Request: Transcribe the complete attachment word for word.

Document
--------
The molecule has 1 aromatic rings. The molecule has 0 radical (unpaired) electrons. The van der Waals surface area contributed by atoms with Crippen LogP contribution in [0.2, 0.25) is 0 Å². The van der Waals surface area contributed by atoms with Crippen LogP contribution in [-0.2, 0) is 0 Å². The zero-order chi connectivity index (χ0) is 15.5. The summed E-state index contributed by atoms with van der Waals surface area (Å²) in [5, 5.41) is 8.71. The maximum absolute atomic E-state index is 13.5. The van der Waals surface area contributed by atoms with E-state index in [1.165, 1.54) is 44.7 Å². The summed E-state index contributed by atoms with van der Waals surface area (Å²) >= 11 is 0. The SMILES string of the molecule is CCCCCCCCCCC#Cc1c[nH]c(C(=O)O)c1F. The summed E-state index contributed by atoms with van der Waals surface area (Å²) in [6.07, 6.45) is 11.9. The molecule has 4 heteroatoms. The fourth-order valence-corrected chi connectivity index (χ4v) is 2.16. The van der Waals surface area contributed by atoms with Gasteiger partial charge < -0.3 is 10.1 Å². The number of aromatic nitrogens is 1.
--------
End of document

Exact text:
The molecule has 1 aromatic rings. The molecule has 0 radical (unpaired) electrons. The van der Waals surface area contributed by atoms with Crippen LogP contribution in [0.2, 0.25) is 0 Å². The van der Waals surface area contributed by atoms with Crippen LogP contribution in [-0.2, 0) is 0 Å². The zero-order chi connectivity index (χ0) is 15.5. The summed E-state index contributed by atoms with van der Waals surface area (Å²) in [5, 5.41) is 8.71. The maximum absolute atomic E-state index is 13.5. The van der Waals surface area contributed by atoms with E-state index in [1.165, 1.54) is 44.7 Å². The summed E-state index contributed by atoms with van der Waals surface area (Å²) >= 11 is 0. The SMILES string of the molecule is CCCCCCCCCCC#Cc1c[nH]c(C(=O)O)c1F. The summed E-state index contributed by atoms with van der Waals surface area (Å²) in [6.07, 6.45) is 11.9. The molecule has 4 heteroatoms. The fourth-order valence-corrected chi connectivity index (χ4v) is 2.16. The van der Waals surface area contributed by atoms with Gasteiger partial charge < -0.3 is 10.1 Å². The number of aromatic nitrogens is 1.